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  • 🍐#27: Foundations of marketing, classic blog CTA, and a great Case study format.

🍐#27: Foundations of marketing, classic blog CTA, and a great Case study format.


Why was baby pear crying? He needed a new diapear 🍐;)

This week on the agenda:

  • Foundations to scale marketing that helped Snyk 5x customers

  • Great case study format from LaunchDarkly

  • "Aside" call to action from Auth0

  • + a few bonus links at the end

Let’s go!


You’d own the entire content operation. For us, that means blog (200k+ readers monthly), LinkedIn (14k followers), Twitter (7k followers). Plus, over time, Youtube, Podcast. The whole thing.

Fully remote, great team, not too crazy CMO ;)

Reach out if interested!
Or let me know if you know someone I should absolutely talk to.

Developer marketing insights

1. Foundations to scale marketing

Jeff Yoshimura wrote something really good. He shared 10 foundations that helped scale Snyk from 500 to 2500 customers.

Here they are:

  • #1: “Developer Security”: Category creation is hard.

  • #2: “Developer Loved, Security Trusted”: Brand anchors demand.

  • #3: Website as a Product: Treat your website like a product.

  • #4: Big Events > than just Leads: Go big or stay home.

  • #5: Global + Regional Field Marketing => GTM Alignment: Utilize field marketing as the connective tissue to the GTM team.

  • #6: Analyst Relations: Invest in a partnership with R&D.

  • #7: Customer Value and ROI: Focus on customer outcomes, not just case studies.

  • #8: Growth + Demand = Pipeline: Optimize the funnel for both PQLs and MQLs.

  • #9: Community 💜 💜 💜: Leverage your community as a force multiplier.

  • #10: Product Launches: Consolidate big features into seasonal launch events.

2. Case study format from LaunchDarkly

Looking for a good dev-focused case study format?

People tell you to follow a classic:

  • Hero >

  • Problem >

  • Solution >

  • Results

They tell you to show numbers, talk value, etc.

And it is true. Great format.

But packaging this for devs is hard.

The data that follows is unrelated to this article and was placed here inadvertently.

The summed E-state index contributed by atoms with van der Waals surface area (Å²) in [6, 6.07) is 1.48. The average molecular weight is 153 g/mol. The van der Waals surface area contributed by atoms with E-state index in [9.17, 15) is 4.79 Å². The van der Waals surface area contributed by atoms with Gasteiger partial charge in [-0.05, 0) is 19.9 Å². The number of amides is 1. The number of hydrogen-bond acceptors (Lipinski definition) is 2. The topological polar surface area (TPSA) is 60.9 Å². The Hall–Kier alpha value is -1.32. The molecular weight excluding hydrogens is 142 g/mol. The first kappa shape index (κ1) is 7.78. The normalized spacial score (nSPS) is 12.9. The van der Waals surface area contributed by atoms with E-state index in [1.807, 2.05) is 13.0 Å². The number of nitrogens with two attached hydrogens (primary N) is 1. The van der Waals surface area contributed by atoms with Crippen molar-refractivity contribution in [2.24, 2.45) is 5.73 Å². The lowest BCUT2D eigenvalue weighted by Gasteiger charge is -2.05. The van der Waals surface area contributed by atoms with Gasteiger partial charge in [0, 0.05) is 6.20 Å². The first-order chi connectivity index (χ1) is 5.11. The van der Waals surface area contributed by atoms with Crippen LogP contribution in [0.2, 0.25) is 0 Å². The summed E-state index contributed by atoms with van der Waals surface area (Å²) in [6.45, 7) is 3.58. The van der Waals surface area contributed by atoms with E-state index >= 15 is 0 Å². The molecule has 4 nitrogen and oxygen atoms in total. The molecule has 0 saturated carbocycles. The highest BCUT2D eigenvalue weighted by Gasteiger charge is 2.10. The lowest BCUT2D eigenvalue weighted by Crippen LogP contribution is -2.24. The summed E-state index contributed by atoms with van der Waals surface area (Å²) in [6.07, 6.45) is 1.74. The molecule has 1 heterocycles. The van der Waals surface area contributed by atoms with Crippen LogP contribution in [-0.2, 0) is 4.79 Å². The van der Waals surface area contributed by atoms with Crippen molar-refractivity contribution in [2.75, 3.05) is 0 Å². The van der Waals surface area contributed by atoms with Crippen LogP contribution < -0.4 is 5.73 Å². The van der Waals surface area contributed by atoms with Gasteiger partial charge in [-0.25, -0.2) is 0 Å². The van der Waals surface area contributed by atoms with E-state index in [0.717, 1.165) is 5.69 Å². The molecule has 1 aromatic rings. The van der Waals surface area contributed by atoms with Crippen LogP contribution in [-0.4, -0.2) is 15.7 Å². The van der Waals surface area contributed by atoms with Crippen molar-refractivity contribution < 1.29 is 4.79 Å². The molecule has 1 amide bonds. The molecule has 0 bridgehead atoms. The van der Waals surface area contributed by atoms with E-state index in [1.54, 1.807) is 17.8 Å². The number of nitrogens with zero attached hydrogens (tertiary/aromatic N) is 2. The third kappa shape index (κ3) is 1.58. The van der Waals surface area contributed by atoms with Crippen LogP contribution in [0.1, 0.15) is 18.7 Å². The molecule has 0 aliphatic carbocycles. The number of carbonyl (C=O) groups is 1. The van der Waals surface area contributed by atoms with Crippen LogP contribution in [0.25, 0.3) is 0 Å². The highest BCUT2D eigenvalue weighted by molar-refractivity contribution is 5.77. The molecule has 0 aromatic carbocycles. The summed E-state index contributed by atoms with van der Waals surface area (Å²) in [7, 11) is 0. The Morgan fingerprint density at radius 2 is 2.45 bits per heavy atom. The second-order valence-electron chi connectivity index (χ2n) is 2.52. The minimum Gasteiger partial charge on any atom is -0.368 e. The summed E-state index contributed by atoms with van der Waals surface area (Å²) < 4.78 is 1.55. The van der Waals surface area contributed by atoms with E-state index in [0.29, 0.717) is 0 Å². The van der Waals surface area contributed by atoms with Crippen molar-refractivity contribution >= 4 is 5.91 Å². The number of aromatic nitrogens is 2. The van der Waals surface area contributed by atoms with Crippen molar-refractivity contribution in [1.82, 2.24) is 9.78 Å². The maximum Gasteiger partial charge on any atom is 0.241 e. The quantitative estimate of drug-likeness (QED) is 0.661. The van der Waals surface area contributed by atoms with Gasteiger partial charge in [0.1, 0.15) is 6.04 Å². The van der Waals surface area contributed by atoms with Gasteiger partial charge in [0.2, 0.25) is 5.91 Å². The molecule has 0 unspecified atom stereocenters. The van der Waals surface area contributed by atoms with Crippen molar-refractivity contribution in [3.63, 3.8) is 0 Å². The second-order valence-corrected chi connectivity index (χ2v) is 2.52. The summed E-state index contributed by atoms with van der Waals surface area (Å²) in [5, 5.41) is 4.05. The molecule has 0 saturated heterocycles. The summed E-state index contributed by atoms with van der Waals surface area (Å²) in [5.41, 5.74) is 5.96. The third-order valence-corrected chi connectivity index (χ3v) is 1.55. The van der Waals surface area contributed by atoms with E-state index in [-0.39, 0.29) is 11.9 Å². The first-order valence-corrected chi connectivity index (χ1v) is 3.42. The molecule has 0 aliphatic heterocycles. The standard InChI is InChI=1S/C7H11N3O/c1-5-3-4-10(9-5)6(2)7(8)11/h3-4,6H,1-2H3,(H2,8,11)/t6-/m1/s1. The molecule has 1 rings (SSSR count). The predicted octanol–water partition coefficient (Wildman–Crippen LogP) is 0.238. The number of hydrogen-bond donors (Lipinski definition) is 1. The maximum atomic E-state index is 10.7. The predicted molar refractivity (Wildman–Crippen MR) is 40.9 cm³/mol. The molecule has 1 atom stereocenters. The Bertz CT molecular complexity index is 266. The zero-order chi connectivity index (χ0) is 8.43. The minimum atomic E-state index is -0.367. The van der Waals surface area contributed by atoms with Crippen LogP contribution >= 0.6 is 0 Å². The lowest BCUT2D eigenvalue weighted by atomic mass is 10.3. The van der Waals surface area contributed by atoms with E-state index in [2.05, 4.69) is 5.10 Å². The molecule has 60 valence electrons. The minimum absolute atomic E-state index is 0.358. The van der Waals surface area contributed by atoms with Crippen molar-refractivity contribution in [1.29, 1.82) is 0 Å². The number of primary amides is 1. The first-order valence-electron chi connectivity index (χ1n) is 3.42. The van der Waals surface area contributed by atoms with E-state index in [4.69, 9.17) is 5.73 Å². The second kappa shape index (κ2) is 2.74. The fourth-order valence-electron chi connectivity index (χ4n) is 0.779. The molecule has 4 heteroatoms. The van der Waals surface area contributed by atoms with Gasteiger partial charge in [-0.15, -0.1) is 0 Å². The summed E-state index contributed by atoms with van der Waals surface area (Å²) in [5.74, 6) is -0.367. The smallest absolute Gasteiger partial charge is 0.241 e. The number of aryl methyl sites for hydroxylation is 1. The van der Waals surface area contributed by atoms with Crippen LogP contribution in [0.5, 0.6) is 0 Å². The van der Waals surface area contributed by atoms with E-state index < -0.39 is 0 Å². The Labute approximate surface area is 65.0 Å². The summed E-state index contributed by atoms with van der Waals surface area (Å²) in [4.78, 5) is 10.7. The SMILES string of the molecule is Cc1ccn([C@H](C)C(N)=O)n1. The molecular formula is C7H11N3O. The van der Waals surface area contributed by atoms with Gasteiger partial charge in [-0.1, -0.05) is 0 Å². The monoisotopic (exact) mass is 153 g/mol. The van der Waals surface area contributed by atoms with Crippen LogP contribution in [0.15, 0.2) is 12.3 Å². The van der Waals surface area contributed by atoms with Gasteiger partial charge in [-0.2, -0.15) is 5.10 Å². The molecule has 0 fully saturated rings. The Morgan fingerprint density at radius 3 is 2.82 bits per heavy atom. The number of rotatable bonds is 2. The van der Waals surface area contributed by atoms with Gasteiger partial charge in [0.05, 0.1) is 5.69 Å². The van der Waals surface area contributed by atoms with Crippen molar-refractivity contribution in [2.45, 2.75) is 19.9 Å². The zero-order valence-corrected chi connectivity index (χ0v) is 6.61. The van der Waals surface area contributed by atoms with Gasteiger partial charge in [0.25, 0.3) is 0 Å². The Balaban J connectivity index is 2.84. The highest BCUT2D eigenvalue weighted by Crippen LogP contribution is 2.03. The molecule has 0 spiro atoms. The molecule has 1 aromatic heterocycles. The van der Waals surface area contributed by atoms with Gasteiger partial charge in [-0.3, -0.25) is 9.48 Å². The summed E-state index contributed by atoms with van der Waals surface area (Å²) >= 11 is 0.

For example, putting numbers in there, and framing it in a "save 28min every week" is a recipe for losing trust with that dev reader.

That is if you can even get those numbers from your customers.

I like how LaunchDarkly solves it.

Hero section:

  • Change that customer saw (no numbers needed)

  • Additional description of the use case (this seems to be optional for them)

  • Before and After boxes with bullets (no numbers needed)

  • Clear customer logo

Case study body:

  • About: one paragraph about the company and use case

  • Challenge: why they started looking for a solution

  • Solution: why they chose their product

  • Results: what they got from it

  • They kept it short and focused on the team leader imho

They keep the content down to earth and devy but still frame it in a value-focused way.

I like that that they speak in the currency that devs care about.

Wasted time.

  • Before: "Took 2-3 weeks to ship"

  • After: "Can ship experiments every day"

The cool thing is you could use this hero section format and then have a more technical user story below. By doing that you speak to the why and how.

That depends on your target reader for this page of course.

3. "Aside" call to action from Auth0

A classic dev tool blog call to action that is somewhat underused these days.

Was going through Martin Gontovnikas blog and found a post from a couple of years back.

He called this "Aside CTA" and the idea is this:

  • You write an article about a problem X

  • You don't mention your tool much (or anything) in the article

  • But your product helps solve that problem

  • So you add an "Aside" at the end (or in the middle) where you say that you could also solve it with your tool

Why this can work well with devs is:

  • You write a genuinely helpful article

  • You don't "pollute" the article with your product

  • You add value first with content

  • You let people "upgrade" their solution experience with your tool

  • You are explicit about what your tool does and what the content does.

Definitely worth trying.

How can I make this better?

I hope you learned something new. Did you, though?

What would you like to read more about?
Reply to this and let me know.

Talk to you next week,

Need more developer marketing insights?

1. Work with me

  • I have a few slots every week for 60-min strategy sessions. We can talk strategy, tactics, brainstorming, whatever you need right now. Book a session ->

  • I also do longer-term advising. We meet weekly/biweekly and I help you hit your dev marketing goals. Reach out ->

2. Join our Slack community

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3. Bonus links to check out

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